The pictures tell the story: Thousands upon thousands of U.S. $20 and $50 bills, crisply stacked and banded into neat packets and carefully tucked away into shipping containers filled with bags of ammonium and sodium sulfate bound for Colombia.
U.S. Immigration and Customs Enforcement (ICE), working with our law enforcement partners in Colombia, made the initial seizure on September 10 of $11.2 million from a shipment at the port of Buenaventura, Colombia. Subsequent investigation by ICE, Colombian authorities and Mexican authorities revealed additional shipments in Buenaventura and Manzanillo, Mexico, with large amounts of cash hidden inside.
The total is jaw-dropping -- at least $40.5 million and counting, as of this writing -- and it constitutes the largest container bulk cash smuggling seizure in ICE, U.S. and Colombian history. It's an investigative success we might not have achieved without closely collaborating with our counterparts in Mexico and Colombia, and it is a testament to what can be accomplished through this collaboration.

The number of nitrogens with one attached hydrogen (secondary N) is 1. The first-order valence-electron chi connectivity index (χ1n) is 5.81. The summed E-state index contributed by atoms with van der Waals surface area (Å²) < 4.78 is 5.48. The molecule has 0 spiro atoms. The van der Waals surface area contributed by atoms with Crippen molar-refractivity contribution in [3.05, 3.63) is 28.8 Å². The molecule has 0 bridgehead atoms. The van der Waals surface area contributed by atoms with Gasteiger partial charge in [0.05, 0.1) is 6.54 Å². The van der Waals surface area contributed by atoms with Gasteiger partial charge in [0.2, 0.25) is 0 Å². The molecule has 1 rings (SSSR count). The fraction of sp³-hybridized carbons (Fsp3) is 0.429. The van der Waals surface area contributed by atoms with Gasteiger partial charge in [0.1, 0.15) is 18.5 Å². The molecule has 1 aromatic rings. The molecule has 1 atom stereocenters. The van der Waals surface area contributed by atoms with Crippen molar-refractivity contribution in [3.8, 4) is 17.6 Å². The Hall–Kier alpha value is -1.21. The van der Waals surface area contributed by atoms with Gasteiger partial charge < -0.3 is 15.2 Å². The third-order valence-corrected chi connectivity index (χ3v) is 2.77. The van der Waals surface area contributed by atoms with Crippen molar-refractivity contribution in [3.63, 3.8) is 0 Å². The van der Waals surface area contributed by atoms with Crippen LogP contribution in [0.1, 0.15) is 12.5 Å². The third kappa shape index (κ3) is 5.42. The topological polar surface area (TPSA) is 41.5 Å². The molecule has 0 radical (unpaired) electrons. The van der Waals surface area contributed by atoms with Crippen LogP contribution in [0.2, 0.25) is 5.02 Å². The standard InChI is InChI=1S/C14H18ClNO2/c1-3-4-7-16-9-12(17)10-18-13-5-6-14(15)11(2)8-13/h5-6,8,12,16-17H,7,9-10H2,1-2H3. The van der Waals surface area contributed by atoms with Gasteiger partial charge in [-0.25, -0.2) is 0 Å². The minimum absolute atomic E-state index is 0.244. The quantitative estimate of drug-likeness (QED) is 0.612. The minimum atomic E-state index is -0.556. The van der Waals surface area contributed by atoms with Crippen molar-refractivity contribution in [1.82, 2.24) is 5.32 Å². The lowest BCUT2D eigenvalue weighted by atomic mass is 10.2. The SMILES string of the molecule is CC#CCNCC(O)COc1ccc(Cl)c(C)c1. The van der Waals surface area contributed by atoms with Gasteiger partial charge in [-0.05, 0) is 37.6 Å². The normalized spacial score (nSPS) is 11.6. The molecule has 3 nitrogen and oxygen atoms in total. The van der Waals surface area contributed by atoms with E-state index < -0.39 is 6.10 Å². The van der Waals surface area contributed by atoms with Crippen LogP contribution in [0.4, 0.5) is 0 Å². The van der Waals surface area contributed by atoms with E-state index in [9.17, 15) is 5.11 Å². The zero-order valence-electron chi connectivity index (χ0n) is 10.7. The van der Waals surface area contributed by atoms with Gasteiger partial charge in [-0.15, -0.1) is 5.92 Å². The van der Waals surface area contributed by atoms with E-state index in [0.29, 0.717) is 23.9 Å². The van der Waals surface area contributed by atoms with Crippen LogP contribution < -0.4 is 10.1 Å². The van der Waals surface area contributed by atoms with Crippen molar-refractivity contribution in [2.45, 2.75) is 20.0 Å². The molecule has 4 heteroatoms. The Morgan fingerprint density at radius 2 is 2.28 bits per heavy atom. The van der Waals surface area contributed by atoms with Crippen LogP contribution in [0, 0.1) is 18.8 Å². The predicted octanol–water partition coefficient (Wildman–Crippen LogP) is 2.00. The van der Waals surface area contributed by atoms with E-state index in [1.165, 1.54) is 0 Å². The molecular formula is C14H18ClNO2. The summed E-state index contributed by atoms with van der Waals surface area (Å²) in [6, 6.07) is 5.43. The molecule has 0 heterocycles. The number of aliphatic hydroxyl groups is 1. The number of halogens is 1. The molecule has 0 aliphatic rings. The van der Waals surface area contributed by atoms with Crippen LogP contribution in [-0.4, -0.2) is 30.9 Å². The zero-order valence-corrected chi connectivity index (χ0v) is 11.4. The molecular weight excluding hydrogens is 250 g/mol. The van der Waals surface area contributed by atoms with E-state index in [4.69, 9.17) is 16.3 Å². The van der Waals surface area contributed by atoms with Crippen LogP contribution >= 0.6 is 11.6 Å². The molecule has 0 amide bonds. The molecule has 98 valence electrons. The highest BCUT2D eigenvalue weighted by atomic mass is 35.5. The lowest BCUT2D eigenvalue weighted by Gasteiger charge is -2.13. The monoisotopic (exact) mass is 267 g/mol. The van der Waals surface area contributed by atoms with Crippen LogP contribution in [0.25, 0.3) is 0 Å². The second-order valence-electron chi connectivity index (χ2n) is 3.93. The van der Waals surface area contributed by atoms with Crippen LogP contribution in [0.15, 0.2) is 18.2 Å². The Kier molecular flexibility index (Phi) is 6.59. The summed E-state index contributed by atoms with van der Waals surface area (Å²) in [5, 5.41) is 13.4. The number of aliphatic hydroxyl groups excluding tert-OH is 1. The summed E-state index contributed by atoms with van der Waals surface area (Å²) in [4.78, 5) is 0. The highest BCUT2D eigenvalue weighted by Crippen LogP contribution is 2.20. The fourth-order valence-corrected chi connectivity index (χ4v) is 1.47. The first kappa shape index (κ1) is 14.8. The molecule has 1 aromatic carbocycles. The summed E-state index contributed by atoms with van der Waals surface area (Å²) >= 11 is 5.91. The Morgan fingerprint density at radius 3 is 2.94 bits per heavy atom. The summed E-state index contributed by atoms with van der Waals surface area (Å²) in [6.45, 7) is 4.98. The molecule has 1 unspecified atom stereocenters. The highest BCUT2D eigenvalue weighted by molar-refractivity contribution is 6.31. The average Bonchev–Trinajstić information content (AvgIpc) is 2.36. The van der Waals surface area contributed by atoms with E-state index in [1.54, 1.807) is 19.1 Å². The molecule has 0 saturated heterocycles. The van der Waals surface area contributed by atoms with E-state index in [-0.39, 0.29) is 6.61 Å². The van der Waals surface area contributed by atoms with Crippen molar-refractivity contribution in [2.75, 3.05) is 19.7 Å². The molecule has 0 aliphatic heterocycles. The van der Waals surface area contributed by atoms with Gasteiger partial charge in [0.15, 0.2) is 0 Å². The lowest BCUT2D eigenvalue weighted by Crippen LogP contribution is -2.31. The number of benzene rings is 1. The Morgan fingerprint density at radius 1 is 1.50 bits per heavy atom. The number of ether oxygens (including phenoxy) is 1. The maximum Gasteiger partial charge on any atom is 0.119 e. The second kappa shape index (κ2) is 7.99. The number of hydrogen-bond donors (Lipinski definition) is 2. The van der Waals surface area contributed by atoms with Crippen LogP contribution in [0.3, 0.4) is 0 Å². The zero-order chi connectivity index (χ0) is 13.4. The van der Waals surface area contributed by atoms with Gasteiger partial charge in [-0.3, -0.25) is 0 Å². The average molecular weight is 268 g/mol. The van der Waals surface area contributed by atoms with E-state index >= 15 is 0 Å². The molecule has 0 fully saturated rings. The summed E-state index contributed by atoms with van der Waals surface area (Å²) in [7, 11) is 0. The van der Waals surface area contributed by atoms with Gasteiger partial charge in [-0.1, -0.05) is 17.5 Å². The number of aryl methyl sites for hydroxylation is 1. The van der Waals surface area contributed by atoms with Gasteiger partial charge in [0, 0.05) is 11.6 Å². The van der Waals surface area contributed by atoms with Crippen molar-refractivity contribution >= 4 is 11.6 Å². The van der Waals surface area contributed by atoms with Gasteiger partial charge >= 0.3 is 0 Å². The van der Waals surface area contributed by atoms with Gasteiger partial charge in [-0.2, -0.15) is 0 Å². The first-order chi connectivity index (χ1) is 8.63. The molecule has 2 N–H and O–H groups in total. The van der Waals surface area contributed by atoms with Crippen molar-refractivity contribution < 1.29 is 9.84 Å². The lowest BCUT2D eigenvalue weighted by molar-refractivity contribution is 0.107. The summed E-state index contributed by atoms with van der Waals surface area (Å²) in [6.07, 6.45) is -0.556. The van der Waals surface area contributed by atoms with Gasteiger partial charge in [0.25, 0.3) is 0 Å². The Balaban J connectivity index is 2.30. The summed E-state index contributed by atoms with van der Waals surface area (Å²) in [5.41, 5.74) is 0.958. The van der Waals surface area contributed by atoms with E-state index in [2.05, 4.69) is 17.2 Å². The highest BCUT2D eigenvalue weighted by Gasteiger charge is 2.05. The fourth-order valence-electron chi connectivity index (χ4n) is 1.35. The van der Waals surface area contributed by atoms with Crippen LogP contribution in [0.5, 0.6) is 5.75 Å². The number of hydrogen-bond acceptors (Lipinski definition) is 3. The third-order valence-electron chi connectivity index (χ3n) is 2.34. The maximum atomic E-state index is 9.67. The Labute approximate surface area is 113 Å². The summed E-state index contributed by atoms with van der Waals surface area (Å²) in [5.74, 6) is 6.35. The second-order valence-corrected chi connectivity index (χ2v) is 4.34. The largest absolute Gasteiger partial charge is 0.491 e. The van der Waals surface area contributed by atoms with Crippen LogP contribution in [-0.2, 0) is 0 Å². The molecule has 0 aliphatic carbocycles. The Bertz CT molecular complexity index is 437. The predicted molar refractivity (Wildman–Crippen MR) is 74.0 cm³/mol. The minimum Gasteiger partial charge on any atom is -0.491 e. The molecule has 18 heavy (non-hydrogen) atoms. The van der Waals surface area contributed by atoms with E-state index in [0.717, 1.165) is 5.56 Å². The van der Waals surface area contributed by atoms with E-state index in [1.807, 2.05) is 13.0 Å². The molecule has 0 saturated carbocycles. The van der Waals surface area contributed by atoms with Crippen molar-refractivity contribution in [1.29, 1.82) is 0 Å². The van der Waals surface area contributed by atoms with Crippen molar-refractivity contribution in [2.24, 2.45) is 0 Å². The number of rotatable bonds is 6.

At this point, the investigation has not yet identified the organizations or individuals behind these shipments. However, it is well-established that the two ports in question are key points of a route used for smuggling cocaine northward to Mexico and the United States, and for sending cash back into Colombia. The scheme is believed to have been perpetrated by or on behalf of a major trafficking organization, or organizations, operating in Colombia.
Perhaps most important is what these seized dollars represent. Every illicit dollar we can stop from flowing across the border is one less dollar going to fuel the cartels' operations. It's one less dollar they can use to buy guns, or to pay a corrupt official to look the other way. By targeting the flow of money, we hit the traffickers where it hurts most.
John Morton is the Assistant Secretary for US Immigration and Customs Enforcement